impending deadline imposed by the Office of the Commissioner, the actions of the Players Association may unfortunately determine this issue."
If the Red Sox can somehow come up with an 11th-hour solution on A-Rod's contract, they would acquire arguably the game's best player.
While the deal seemed to be getting increasingly more inevitable by the day, Wednesday's news seemed to halt the trade's momentum.
"It is a sad day when the Players Association thwarts the will of its members," Lucchino said. "The Players Association asserts that it supports individual negotiations, freedom of choice, and player mobility. However, in this high-profile instance, their action contradicts this and is contrary to the desires of the player. We appreciate the flexibility and determination Alex and Cynthia Rodriguez have shown in their effort to move to Boston and the Red Sox."
It is a deal both teams appear eager to make.
"We have finished last four years in a row," Hicks said Tuesday. "All our fans want to do is win and all we want to do is win. We have a great nucleus of young players and the only reason we are considering this is that it puts us in a in a position to win faster. If Alex stays, we will still be on a path to winning, but we will not have the ability to address our needs as fast."
If the Red Sox can overcome this latest hurdle and make the deal a reality, they would then be in position to possibly pull a quick trigger on a trade that would send star shortstop Nomar Garciaparra out of Boston, where he has spent the first seven years of his career.
The Dodgers are the team reportedly most interested in Garciaparra, who has Southern California roots. But it has also been speculated that the Sox would send Garciaparra to the White Sox for slugger Magglio Ordonez, who could fill Ramirez's spot in the outfield and the cleanup hole in the batting order.
If that deal occurred, the White Sox would then either keep Garciaparra or possibly send him to the Dodgers.
Ordonez -- one of the league's most underrated run producers -- would seemingly be a better match for the Red Sox than anyone the Dodgers are willing to send.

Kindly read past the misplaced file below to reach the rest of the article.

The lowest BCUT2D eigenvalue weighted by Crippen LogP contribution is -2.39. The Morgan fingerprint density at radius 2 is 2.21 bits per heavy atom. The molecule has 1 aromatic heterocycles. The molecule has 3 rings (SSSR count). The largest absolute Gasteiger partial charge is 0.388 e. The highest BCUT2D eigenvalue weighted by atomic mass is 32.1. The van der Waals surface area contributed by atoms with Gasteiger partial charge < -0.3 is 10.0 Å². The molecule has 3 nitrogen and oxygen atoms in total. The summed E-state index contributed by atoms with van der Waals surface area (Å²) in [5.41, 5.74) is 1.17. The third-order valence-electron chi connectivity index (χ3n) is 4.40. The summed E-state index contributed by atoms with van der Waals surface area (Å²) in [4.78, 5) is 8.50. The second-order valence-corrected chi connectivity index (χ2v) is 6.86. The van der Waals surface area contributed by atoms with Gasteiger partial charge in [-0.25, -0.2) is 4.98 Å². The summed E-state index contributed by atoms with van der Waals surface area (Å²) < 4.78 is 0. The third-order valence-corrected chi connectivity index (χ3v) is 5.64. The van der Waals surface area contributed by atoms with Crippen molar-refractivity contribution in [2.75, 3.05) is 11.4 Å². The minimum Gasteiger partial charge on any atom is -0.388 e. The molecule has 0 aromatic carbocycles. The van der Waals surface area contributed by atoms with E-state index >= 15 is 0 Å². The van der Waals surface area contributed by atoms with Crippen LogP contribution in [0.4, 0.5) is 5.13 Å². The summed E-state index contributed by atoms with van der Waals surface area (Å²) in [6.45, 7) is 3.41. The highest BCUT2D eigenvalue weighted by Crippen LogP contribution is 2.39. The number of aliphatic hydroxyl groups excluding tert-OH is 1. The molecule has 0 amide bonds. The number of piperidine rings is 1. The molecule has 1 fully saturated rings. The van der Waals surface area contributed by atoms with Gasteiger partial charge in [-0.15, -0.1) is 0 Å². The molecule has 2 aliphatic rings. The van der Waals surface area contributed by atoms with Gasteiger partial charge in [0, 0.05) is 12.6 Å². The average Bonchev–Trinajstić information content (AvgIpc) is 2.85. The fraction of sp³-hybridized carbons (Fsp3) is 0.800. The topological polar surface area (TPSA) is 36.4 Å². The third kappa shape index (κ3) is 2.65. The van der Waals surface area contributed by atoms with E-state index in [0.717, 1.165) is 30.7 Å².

But everything is on hold now.
"This afternoon's news of the Major League Players Association rejecting Boston's agreement with Alex is an unfortunate matter between Alex and the Players Association," said Hicks. "Throughout all of these negotiations,
we have always said the Rangers would be thrilled to have Alex back as our shortstop and team leader. We have also made it clear any trade involving him would have to make our team better, faster."
If the Red Sox can't land A-Rod, they still have full confidence in the team they have assembled. Already this winter, the Sox have landed star right-hander Curt Schilling and All-Star closer Keith Foulke.
"We're in a nice position now," Epstein said upon Monday's conclusion of the Winter Meetings. "We have a really strong club as is if we just fill in, to complement what we have. And I think there's a chance to get even better if some things break our way. But we're in a good position."
If the A-Rod trade does not occur, the Sox are likely to intensify contract talks with Garciaparra, who is entering the final season of his seven-year pact.
"It has already been a fruitful off-season for the Red Sox, and we will continue to pursue all available avenues in our ongoing quest to improve our team as we look forward to 2004 and beyond," said Lucchino.
Ian Browne is a
reporter for MLB.com. This story was not subject to the approval of
Major League Baseball or its clubs.